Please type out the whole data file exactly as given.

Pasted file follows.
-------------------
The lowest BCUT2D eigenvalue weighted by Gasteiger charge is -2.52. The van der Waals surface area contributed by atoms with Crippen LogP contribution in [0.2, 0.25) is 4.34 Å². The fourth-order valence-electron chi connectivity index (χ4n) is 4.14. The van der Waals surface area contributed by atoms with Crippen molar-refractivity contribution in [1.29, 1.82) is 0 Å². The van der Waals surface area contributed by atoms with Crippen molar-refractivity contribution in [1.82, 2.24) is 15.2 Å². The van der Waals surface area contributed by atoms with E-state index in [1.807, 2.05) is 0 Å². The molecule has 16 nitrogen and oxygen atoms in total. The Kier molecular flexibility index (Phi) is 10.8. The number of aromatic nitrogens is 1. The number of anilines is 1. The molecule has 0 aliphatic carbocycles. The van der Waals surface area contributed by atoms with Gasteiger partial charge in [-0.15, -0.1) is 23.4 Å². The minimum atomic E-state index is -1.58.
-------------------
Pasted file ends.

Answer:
The lowest BCUT2D eigenvalue weighted by Gasteiger charge is -2.52. The van der Waals surface area contributed by atoms with Crippen LogP contribution in [0.2, 0.25) is 4.34 Å². The fourth-order valence-electron chi connectivity index (χ4n) is 4.14. The van der Waals surface area contributed by atoms with Crippen molar-refractivity contribution in [1.29, 1.82) is 0 Å². The van der Waals surface area contributed by atoms with Crippen molar-refractivity contribution in [1.82, 2.24) is 15.2 Å². The van der Waals surface area contributed by atoms with E-state index in [1.807, 2.05) is 0 Å². The molecule has 16 nitrogen and oxygen atoms in total. The Kier molecular flexibility index (Phi) is 10.8. The number of aromatic nitrogens is 1. The number of anilines is 1. The molecule has 0 aliphatic carbocycles. The van der Waals surface area contributed by atoms with Gasteiger partial charge in [-0.15, -0.1) is 23.4 Å². The minimum atomic E-state index is -1.58.